By Jonathan Stempel


(Reuters) - A high school run by the Catholic Archdiocese of Chicago on Wednesday defeated an appeal by seven students who claimed that its drug testing program, in which they received false positive results for cocaine, was racially discriminatory.


By a 3-0 vote, the 7th U.S. Circuit Court of Appeals said the six African-American students and one white student failed to show that Marian Catholic High School's drug tests violated federal civil rights laws.


Each student at Marian Catholic, located in Chicago Heights, Illinois, is randomly tested for illegal drugs at least once a year, and those testing positive could face sanctions ranging from counseling to expulsion.


The students said the school and Omega Laboratories, which analyzed the test results, knew that hair of African-Americans and hair products used by African-Americans raised the potential for false positives, yet refused to change their protocols.


Writing for the Chicago-based appeals court, however, Chief Judge Diane Wood said that even if one assumed that Omega's techniques were poor, that was a "far cry" from showing that the tests were systematically biased.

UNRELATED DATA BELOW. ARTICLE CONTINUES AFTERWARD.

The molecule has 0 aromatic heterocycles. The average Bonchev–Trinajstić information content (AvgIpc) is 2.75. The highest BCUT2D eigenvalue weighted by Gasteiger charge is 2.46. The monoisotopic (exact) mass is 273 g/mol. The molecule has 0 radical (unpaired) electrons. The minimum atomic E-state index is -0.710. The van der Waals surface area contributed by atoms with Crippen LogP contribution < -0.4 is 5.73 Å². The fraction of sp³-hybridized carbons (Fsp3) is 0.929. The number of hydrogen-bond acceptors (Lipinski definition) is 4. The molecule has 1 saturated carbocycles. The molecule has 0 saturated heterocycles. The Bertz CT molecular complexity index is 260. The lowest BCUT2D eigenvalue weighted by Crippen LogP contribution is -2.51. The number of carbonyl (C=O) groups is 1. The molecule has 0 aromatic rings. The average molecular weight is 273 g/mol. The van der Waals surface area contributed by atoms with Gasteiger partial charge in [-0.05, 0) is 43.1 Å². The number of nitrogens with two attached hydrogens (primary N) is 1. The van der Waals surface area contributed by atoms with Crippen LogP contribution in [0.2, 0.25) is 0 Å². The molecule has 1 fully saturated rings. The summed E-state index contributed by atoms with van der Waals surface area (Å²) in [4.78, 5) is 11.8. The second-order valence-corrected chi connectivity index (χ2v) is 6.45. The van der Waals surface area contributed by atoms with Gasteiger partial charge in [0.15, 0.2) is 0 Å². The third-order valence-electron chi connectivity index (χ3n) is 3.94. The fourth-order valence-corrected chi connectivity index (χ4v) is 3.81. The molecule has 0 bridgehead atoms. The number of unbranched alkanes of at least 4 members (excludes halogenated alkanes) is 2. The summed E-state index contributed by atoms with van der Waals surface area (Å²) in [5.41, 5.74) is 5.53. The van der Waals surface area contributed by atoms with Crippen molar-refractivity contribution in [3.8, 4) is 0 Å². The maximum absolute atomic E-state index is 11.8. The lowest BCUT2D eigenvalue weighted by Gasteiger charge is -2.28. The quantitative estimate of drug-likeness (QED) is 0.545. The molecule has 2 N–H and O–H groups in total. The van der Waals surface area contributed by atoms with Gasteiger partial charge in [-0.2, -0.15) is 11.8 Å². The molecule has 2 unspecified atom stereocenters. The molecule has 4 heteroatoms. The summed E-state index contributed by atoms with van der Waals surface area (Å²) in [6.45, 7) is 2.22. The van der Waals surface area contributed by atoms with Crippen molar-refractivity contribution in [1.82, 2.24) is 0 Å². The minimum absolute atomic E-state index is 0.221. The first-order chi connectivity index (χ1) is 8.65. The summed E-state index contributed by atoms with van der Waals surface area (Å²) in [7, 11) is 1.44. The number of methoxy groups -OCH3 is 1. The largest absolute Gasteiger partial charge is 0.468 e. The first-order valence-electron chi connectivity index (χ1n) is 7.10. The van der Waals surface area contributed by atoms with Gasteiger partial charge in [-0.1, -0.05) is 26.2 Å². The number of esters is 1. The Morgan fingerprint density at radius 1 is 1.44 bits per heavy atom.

"We readily accept the proposition that errors can creep into test results," but this does not show racial discrimination unless distinctions based on race "explain what is going on," Wood wrote. "The operative complaint in this case fails to meet this burden."

Wednesday's decision upheld a May 2016 ruling by U.S. District Judge Manish Shah in Chicago.

Mary Grieb, a lawyer for the plaintiffs, did not immediately respond to requests for comment.

Andrew Kopon, a lawyer for the school and Omega, said in an interview the decision shows that Marian Catholic did not discriminate.

The case is L.P. et al v Marian Catholic High School et al, 7th U.S. Circuit Court of Appeals, No. 16-2856.

(Reporting by Jonathan Stempel in New York; Editing by Bill Trott)